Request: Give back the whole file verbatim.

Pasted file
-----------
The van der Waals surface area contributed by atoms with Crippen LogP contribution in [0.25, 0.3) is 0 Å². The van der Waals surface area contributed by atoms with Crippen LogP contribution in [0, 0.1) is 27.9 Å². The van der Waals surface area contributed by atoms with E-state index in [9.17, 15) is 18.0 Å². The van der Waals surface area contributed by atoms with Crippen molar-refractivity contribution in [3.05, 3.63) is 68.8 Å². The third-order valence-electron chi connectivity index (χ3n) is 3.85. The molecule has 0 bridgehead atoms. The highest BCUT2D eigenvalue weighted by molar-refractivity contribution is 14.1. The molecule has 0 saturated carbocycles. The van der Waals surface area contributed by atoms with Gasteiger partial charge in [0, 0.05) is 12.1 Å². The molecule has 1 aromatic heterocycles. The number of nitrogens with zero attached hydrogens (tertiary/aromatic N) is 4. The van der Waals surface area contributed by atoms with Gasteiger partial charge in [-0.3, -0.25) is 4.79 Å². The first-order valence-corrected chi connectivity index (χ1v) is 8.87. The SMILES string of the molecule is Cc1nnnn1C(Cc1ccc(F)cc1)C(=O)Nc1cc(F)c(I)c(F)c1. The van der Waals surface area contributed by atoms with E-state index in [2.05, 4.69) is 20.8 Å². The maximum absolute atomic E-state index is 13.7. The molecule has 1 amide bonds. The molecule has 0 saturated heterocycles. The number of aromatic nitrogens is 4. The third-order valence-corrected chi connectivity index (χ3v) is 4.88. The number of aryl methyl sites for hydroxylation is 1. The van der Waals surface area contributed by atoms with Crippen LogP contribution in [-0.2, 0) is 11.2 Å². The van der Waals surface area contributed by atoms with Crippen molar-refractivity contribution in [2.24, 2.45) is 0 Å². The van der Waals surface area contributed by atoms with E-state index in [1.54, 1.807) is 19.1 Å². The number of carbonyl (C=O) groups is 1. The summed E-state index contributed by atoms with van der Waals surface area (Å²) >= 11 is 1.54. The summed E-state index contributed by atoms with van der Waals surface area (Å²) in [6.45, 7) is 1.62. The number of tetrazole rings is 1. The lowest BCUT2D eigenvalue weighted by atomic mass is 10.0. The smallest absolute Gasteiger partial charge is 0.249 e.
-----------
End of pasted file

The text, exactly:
The van der Waals surface area contributed by atoms with Crippen LogP contribution in [0.25, 0.3) is 0 Å². The van der Waals surface area contributed by atoms with Crippen LogP contribution in [0, 0.1) is 27.9 Å². The van der Waals surface area contributed by atoms with E-state index in [9.17, 15) is 18.0 Å². The van der Waals surface area contributed by atoms with Crippen molar-refractivity contribution in [3.05, 3.63) is 68.8 Å². The third-order valence-electron chi connectivity index (χ3n) is 3.85. The molecule has 0 bridgehead atoms. The highest BCUT2D eigenvalue weighted by molar-refractivity contribution is 14.1. The molecule has 0 saturated carbocycles. The van der Waals surface area contributed by atoms with Gasteiger partial charge in [0, 0.05) is 12.1 Å². The molecule has 1 aromatic heterocycles. The number of nitrogens with zero attached hydrogens (tertiary/aromatic N) is 4. The van der Waals surface area contributed by atoms with Gasteiger partial charge in [-0.3, -0.25) is 4.79 Å². The first-order valence-corrected chi connectivity index (χ1v) is 8.87. The SMILES string of the molecule is Cc1nnnn1C(Cc1ccc(F)cc1)C(=O)Nc1cc(F)c(I)c(F)c1. The van der Waals surface area contributed by atoms with E-state index in [2.05, 4.69) is 20.8 Å². The maximum absolute atomic E-state index is 13.7. The molecule has 1 amide bonds. The molecule has 0 saturated heterocycles. The number of aromatic nitrogens is 4. The third-order valence-corrected chi connectivity index (χ3v) is 4.88. The number of aryl methyl sites for hydroxylation is 1. The van der Waals surface area contributed by atoms with Crippen LogP contribution in [-0.2, 0) is 11.2 Å². The van der Waals surface area contributed by atoms with Crippen molar-refractivity contribution in [2.24, 2.45) is 0 Å². The van der Waals surface area contributed by atoms with E-state index in [1.54, 1.807) is 19.1 Å². The number of carbonyl (C=O) groups is 1. The summed E-state index contributed by atoms with van der Waals surface area (Å²) >= 11 is 1.54. The summed E-state index contributed by atoms with van der Waals surface area (Å²) in [6.45, 7) is 1.62. The number of tetrazole rings is 1. The lowest BCUT2D eigenvalue weighted by atomic mass is 10.0. The smallest absolute Gasteiger partial charge is 0.249 e.